Clippership, super mod for the AQC Speculative Fiction Group, and a woman who I, and many others, consider a friend has graciously agreed to post about her inspiration for today's SOV.
The blog is yours, Joyce.
Once upon a time a little girl went out for recess. Her classmates streamed past her, split up, and rushed to their favorite corners of the school yard. The girl hung back, uncertain. It was the middle of the school year and the start of her third school. Big kids dominated the fields and courts, starting up large games of soccer and basketball. The small kids infested the playground equipment like a swarm. There were groups playing double-dutch or hopscotch along the school walls. The teacher patrolling the scene looked cross and tired. The little girl skittered down the steps and out into the chaos.
Wandering around for several minutes, it wasn't until a strong breeze tossed up the ends of her hair that she smiled. The tight ache in her chest eased a bit. She broke into a run, rushing for the back fields, arms held out against the wind. Schools might come and go but the winds were everywhere. She knew them. She named them. They followed her to the fourth school she attended that year. They stayed with her through the last three years of elementary school, whenever she didn't have human companionship.
To this day, she still knows their names and directions.
From about the age of ten on, she lost the ability to sleep well. Bedtime came. She lay in bed, tossing about, wishing her thoughts would turn off. Then one night, she learned to override the random thoughts. She began to create story adventures. Daring, silly, sentimental, horrifying, fantastical stories! The emotional lift eventually knocked her out each night. But the adventures didn't end there. Her subconscious mind wanted to play too, often picking up where her conscious mind left off. On some nights her conscious and subconscious went back and forth, weaving together a complex tale.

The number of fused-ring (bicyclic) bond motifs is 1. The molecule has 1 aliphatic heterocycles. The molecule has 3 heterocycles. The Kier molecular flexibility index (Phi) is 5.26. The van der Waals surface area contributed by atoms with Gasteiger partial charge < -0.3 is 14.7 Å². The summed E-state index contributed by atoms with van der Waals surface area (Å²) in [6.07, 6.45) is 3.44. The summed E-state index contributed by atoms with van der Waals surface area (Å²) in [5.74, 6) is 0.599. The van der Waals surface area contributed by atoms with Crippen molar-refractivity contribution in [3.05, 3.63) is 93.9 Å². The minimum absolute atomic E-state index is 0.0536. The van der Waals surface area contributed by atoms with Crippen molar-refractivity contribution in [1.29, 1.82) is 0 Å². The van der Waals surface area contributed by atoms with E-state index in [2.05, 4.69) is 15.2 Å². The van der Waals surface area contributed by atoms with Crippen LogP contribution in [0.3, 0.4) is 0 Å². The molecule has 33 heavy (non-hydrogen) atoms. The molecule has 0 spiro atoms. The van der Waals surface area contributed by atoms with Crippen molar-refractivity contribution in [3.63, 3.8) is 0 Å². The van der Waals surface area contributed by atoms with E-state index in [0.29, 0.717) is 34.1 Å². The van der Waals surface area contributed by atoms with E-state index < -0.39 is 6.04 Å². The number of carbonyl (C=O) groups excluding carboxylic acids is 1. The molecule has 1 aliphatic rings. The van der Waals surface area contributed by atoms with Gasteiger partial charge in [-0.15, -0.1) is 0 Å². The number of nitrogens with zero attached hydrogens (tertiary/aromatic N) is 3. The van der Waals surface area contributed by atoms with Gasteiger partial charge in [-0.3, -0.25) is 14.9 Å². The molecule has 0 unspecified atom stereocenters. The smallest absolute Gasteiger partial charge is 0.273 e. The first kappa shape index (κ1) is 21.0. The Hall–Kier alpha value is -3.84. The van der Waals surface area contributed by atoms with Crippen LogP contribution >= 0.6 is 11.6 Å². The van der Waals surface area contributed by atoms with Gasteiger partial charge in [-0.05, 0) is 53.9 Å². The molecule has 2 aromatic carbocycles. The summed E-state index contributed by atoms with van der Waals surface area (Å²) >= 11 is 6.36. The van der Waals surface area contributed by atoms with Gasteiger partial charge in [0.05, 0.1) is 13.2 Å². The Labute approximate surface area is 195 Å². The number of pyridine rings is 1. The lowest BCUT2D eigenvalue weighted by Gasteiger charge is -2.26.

In the morning, the girl woke up, grabbed a notebook, and wrote the best of these adventures down.
In junior high, she learned how to disappear. Her school was overcrowded, with dark brick hallways, dark windows, and teachers teetering on the brink of nervous breakdowns. She avoided attention. Long stretches of time passed between friendly faces. In English class, the girl read A Tale of Two Cities and adopted the brooding Sydney Carton as her next friend. He walked by her between classes, stood behind her during lunch, and with his unique voice challenged her to do better with her class work. She didn't worry as much about the boys gleeking in the hallways after that, or the clusters of girls who moved in a pack, pushing everyone out of their way. When the girl didn't need him, Sydney lived inside one of her necklaces with his wife, the little seamstress.
The girl still has that necklace.
Her family liked to go on long drives for vacations. Eight people squeezed into the station wagon or van, the kids empty-handed usually. Her mom always brought music to listen to. They passed mesas, rolling plains, through hilly forests, along the edges of reservoirs, rivers, and canyons. Sometimes the sky filled with flat, gray clouds. Sometimes it was a brilliant blue dome, the clouds formed into shapes with an obvious 3-D effect. The girl leaned on the car window, picturing armies on horseback rushing through the sagebrush, griffins played hide-and-seek in the clouds, tall castles rising from the edges of the plateaus and mountains.
Long drives remain one of her favorite things to do.
In quieter moments, she sat at her desk, turned on some music, and drew. Her people and creatures came out cartoonish--although she did pretty well with fashion design. Then one day, she took a piece of poster board and drew a map of where her stories happened. Ah hah! She loved to study maps. Creating maps of fictional worlds came naturally. It relaxed her.
Today, she can paper the walls of her office with her largest maps.
It doesn't take much to inspire this girl: a phrase, part of a picture, someone's expression, reading of real-life sacrifices and bravery, a song, a color, or a dream. Moving from place to place, meeting many different people, experiencing acceptance and loneliness, and especially discovering herself have shaped her eccentric perspective. She learns from everything. And hopefully, she has something to share to inspire others.
Thank you again for coming on the blog, Clipper. I really appreciate you sharing the source of your inspiration. I think the little girl and I would've been great friends:-)ReplyDelete